B.C. widower urges moms suffering postpartum depression: 'Please seek help'
Florence Leung is shown in this undated file photo.
Published Wednesday, January 18, 2017 8:27AM EST
Last Updated Wednesday, January 18, 2017 9:12AM EST
A B.C. father whose wife died after suffering from postpartum depression is speaking out, telling new mothers in an open letter that they shouldn’t feel guilty if they are unable to breastfeed.
In a lengthy post on the Facebook group “Remembering Mother Florence Leung,” Kim Chen wrote about the devastating loss of his wife, Florence Leung, who went missing in British Columbia in October. The 32-year-old Vancouver woman disappeared shortly after giving birth to the couple’s first child, a son.
Weeks later, Leung’s body was pulled from the waters near Bowen Island northwest of Vancouver following a lengthy search. Police said foul play was not suspected. Leung was believed to be suffering from postpartum depression when she went missing and was said to be seeking treatment at the time of her death.
In the post, Kim Chen spoke out about grieving the loss of his wife, but he also took the opportunity to draw attention to the toll postpartum depression can take on a new mother.
“2 months have passed since the Detectives and victim assistance staffs showed up at our home, with a grim look on their faces I knew immediate what they were going to say before they entered the door,” Chen wrote, adding that following his wife’s death, “the foundation of my life was taken apart, the plans of the future never to realize.
“Everything needs to be rebuilt.”
While Chen encouraged new moms “experiencing low mood or anxiety” to seek help and “talk about your feelings,” he also spoke out specifically about the pressures and misconceptions surrounding breastfeeding.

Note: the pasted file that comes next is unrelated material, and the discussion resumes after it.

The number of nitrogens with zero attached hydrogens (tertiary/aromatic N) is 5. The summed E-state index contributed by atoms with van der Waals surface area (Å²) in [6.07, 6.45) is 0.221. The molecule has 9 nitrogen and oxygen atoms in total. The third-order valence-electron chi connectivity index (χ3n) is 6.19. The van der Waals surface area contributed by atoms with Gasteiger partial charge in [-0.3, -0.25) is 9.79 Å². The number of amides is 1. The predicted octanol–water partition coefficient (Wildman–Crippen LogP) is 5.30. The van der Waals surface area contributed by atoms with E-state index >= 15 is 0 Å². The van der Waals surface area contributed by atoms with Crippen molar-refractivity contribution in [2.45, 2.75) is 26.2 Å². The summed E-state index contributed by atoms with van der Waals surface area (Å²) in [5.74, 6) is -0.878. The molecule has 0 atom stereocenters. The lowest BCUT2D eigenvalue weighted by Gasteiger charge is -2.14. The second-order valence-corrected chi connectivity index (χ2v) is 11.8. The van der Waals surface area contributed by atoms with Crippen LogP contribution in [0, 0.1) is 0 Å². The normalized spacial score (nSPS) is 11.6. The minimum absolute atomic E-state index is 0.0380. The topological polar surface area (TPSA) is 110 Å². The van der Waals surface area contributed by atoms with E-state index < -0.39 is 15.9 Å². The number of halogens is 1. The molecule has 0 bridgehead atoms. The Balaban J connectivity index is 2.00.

“You are Not a bad mother. Do not EVER feel bad or guilty about not being able to “exclusively breastfeed”, even though you may feel the pressure to do so based on posters in maternity wards, brochures in prenatal classes, and teachings at breastfeeding classes,” Chen wrote.
2 months have passed since the Detectives and victim assistance staffs showed up at our home, with the grim look on...Posted by Remembering Mother Florence Leung on Tuesday, January 17, 2017
“Apparently the hospitals are designated ‘baby-friendly’ only if they promote exclusive-breastfeeding,” he added, writing that he “still remembers” reading a handout upon his wife’s discharge from hospital “with the line ‘Breast Milk Should Be the Exclusive Food For the Baby for the First Six Months’” as well as a hospital poster that read “Breast is Best.”
Chen said while he agrees there are health benefits to breastfeeding, there needs to be more understanding that “it is OK to supplement with formula, and that formula is a completely viable option.”
The new father also provided insight into his how his young son is coping. “Our baby boy is growing well and (is) well taken care of, he is at 90th percentile for height and weight, and smiles and laughs a lot!”
In the post, Chen also shared an article about a young mom who died in 2016 “from” postpartum depression. “Her personality seems so similar to Flo in many ways,” Chen wrote.
As a widower, Chen said he’s been “living in survival mode” since the death of his wife, “living a day at a time, sometimes an hour at a time – exactly like many people taught me to do.
“Living at the moment is truly the only to go through this at this stage.”
He added: “I now understand the importance to be kind and gentle to myself, and not to overwhelm myself intentionally. The time will come when I feel more at ease about reviewing and writing about Flo and I, and I look forward to that day."